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Trump Is Wrong About 'Stolen Votes' in Colorado; Here's What Really Happened

Donald Trump
Republican U.S. presidential candidate Donald Trump speaks to supporters at a campaign rally in Albany, New York, April 11, 2016. |

Last Saturday, I was elected as the youngest woman national delegate from Colorado. Since Colorado's voting results were released, Donald Trump and his supporters have released a firestorm of criticism, threats, and rage.

I've been called too many names to count, and have been accused of accepting bribes, being bought by the establishment, and being a traitor to our nation.

Trump tweeted: "The people of Colorado had their vote taken away from them by the phony politicians. Biggest story in politics. This will not be allowed!"

He also said: "How is it possible that the people of the great State of Colorado never got to vote in the Republican Primary? Great anger — totally unfair!"

Kristi Burton Brown
Kristi Burton Brown is a pro-life attorney, volunteering for Life Legal Defense Foundation and also as an allied attorney for Alliance Defending Freedom.

However, Trump's failure to earn a single one of Colorado's 34 elected delegates (who were elected in a series of eight elections) is his fault and his alone. Colorado has followed the caucus system for years, and while the straw poll was canceled as far back as last August, straw polls have never been binding on Colorado's national delegation. Every Republican voter in Colorado has the right and the opportunity to show up one night each year and vote at his or her local caucus.

At this local caucus, delegates to the county, Congressional, and state conventions are elected. The voters can ask those running to explain their positions on issues or to say which presidential candidate they would vote for.

In my precinct, I made it very obvious that I would vote for Ted Cruz. I ran against a Donald Trump supporter, and due to the majority of voters in my precinct supporting Cruz, I won the position of state delegate. At the state convention, I represented my precinct's choice of Ted Cruz — not only by running for national delegate to vote for Cruz in Cleveland, but also by voting only for other national delegates who were pledged to Cruz.

I encountered another state delegate who explained to me that, while he personally preferred Cruz, his precinct had voted in their informal straw poll for Trump and Kasich. Therefore, he told me he could not vote for me or any other Cruz national delegate. He would vote to represent his precinct.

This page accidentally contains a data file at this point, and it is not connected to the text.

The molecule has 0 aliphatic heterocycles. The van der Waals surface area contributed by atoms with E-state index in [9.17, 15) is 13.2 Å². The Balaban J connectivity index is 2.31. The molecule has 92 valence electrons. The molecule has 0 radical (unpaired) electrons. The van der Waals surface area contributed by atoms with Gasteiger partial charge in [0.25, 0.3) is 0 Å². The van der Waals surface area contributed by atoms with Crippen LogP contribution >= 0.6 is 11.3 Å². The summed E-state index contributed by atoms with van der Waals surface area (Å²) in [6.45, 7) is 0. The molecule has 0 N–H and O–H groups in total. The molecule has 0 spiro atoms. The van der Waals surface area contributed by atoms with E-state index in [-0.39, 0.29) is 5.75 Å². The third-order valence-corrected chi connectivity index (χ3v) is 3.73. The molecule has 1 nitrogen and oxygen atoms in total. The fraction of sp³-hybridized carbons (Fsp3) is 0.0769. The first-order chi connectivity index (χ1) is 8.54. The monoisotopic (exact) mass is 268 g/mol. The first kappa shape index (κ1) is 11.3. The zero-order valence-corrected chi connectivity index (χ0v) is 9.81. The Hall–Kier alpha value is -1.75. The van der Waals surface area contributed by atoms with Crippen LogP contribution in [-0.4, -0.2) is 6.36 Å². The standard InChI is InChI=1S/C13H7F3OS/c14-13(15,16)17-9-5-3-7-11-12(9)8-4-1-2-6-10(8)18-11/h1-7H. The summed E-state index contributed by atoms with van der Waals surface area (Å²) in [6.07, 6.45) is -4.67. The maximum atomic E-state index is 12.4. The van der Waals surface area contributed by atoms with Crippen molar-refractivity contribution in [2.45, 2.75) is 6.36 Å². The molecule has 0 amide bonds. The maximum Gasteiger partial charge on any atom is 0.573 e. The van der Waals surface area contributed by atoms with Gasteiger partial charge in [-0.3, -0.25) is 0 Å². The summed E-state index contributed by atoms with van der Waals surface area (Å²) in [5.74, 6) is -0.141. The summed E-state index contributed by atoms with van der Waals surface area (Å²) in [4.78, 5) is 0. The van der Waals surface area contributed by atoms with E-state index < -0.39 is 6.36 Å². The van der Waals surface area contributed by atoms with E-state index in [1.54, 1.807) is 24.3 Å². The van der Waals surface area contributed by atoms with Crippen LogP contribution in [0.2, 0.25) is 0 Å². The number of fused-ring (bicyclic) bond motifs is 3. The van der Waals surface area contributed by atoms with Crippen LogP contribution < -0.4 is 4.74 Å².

The Colorado caucus system truly is representative government at its best. While complicated, anyone who chooses to participate has a voice. Anyone who participates has the option to run themselves to represent their precinct at the next level. We have had this exact same system for years.

Trump has done his part to incite anger against Cruz and his supporters — who swept Colorado by following the rules and having an organized, on-the-ground campaign effort. While Trump toyed with the idea of showing up to the World Arena and wooing the delegates of Colorado, he ended up traveling elsewhere instead, basically resigning the state to a Cruz sweep.

Ted Cruz actually showed up to the state convention, speaking for twenty minutes and shaking the hands of attendees. His grassroots campaign in the state ran smart and saavy, organizing phone calls, choosing a slate of delegates, wearing bright orange shirts advertising their delegates, and publishing accurate literature about those delegates.

Trump's grassroots Colorado effort, on the other hand, was deeply lacking in coherence. Ballot numbers were wrong — not just on the first piece of literature printed, but on the second, too. And while the Trump campaign is complaining that the number of mistakes are due to state party error, a little known fact is that the Cruz slate had one-third of its members originally left off the ballot. But, due to the better organization of the campaign, the state party's mistake was caught in time, and the campaign ensured it was corrected.

How does Donald Trump think he has the right to tell Colorado that our system will "not be allowed"? He is not our king or dictator. We are a caucus state, that allows participation at every level.

I am the farthest thing from a party insider (having made the state party angry with me a handful of years ago with a pro-life campaign I ran.) And yet, because I chose to get involved and because Ted Cruz has an organized, involved, and smart campaign, I won one of the 34 spots for national delegates.

Donald Trump could have done the same thing. But instead of putting in the actual work it takes to win, he chooses to whine.

Kristi Burton Brown is a Christian, pro-life attorney. She has volunteered for Life Legal Defense Foundation and as an allied attorney for Alliance Defending Freedom. She enjoys being a stay-at-home mom and a wife to her favorite man in the whole world. She also writes for Live Action News .

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